Analyzing Spectra Worksheet

Part 1: Pre-exercise Exercise
1. An emission spectrum is formed when a __________________ gas is viewed directly. An absorption spectrum is formed when a blackbody source (which produces a _________________ spectrum) is viewed through a _______________ gas.

2. Each element produces a unique set of emission or absorption lines. An emission spectrum involves transitions of electrons from ___________ to ______________ energy states. An absorption spectrum involves transitions of electrons from _______________ to ___________ states. These transitions occur only between discrete energy levels, and thus the lines occur only at certain wavelengths and at no others.

3. For a given atom, will the discrete wavelengths be different depending on whether we are viewing an emission spectrum or an absorption spectrum? Explain why or why not.

 Consider just four of the energy levels in a certain atom, as shown in this diagram: Assume an emission spectrum and draw arrows indicating the possible transitions. How many spectral lines will result from all possible transitions among these levels? __________ Which transition corresponds to the highest frequency (shortest wavelength) light emitted?From n = _______ to n = ________ . Which transition corresponds to the lowest frequency (longest wavelength) light emitted?From n = _______ to n = ________ . In this diagram, the energy difference between states A and C is twice the energy difference between states B and C. In a transition (quantum jump) from B to C an electron emits a photon of wavelength 600 nm. What is the wavelength emitted when the electron jumps from A to B? _____________ When it jumps from A to C? _____________

Part 2: Observing Spectral Lines in the Lab

1. Your instructor will place a clear plastic box containing antifreeze on the overhead projector -- magically transformed into a large spectroscope -- and project the light from the projector, through a slit in a piece of cardboard, through the antifreeze, and through a large diffraction grating onto the screen.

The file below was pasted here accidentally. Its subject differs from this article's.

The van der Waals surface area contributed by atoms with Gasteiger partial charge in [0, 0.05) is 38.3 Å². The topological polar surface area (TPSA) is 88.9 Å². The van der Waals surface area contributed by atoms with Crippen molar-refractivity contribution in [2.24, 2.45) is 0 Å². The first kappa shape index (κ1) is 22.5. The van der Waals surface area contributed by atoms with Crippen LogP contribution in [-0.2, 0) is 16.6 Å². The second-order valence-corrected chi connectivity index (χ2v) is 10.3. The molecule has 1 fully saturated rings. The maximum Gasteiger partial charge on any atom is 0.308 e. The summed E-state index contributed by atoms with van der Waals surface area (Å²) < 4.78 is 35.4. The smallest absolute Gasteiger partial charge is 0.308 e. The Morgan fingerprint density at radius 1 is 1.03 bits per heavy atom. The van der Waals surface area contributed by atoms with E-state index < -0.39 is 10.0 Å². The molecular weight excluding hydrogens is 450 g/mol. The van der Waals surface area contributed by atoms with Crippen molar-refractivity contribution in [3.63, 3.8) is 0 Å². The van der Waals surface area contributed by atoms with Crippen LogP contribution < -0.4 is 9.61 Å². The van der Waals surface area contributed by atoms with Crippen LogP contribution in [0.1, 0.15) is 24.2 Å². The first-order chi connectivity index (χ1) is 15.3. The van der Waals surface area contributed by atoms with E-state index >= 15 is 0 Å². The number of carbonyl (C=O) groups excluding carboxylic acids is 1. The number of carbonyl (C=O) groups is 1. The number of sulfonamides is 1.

Describe the spectrum of colors before and after the antifreeze is placed in the light path. Comment on the relative intensities of each color.

2. Your instructor will place various colored filters over the slit. Describe what happens for each filter.

3. Practice viewing -- discuss the following observations with your teammates:
1. Using a slide-mounted grating or a pair of "rainbow" glasses, observe any light source. Can you see the first order spectra, one on each side of the zeroth order? What do you need to do to see the two spectra? How do the colors of the two first-order spectra differ? Can you see a second order spectrum? Second orders are hard to see as they must be viewed way off to each side and are faint.

2. Optional Use a quantitative spectroscope to observe a light bulb, a neon light, or a street light. Look about 15 degrees to the side of the zeroth image to see the wavelength scale. What wavelength range do you see?

4. Continuous spectrum: use the colored pencils or crayons and sketch the spectrum seen of an ordinary light bulb; for example, that used in an overhead projector.

 400 nm (blue) 500 nm 600 nm (red) 700 nm

5. Make a sketch of each spectrum from the gas discharge tubes. Be sure to reflect the correct intensity of each line, the correct spacing, the relative positions, etc.

 Note: If all of the spectra look exactly the same, or you do not see a large number of red lines for neon, you may be using the spectroscope incorrectly or your spectroscope may be faulty. Check with your instructor.

Type of GasSketch of the Spectrum

Wavelength 400 nm 500 nm 600 nm700 nm

6. Your instructor will insert an unknown gas emission tube into one of the power boxes. Examine the pattern and colors of the emission spectrum, mentally compare it to the gases you just observed. What is the unknown gas? ______________

Part 3: Questions

1. Comment specifically on the similarity and differences of each of the spectra that you have observed. Include in your comments the colors you observed and how the spacing of these colors differed.

2. Examine the following spectra:
Artificial Solar Spectrum
Laboratory Spectum of Iron
What is the evidence for the claim that iron exists in a relatively cool outer layer of the Sun?

3. How does the light that astronomers see from distant stars and galaxies tell them that the same atoms with the same properties exist throughout the universe? Why are spectral lines often referred to as "atomic fingerprints"?

4. How can a hydrogen atom, which has only one electron, have so many spectral lines?

5. Distinguish among emission spectra, aborption spectra, and continuous spectra.

6. Examine the following spectra:

What elements are present in the object that produced the "Spectrum of Unknown Composition"? Explain your method and relate this activity to the way astronomers use spectra to identify the composition of a star.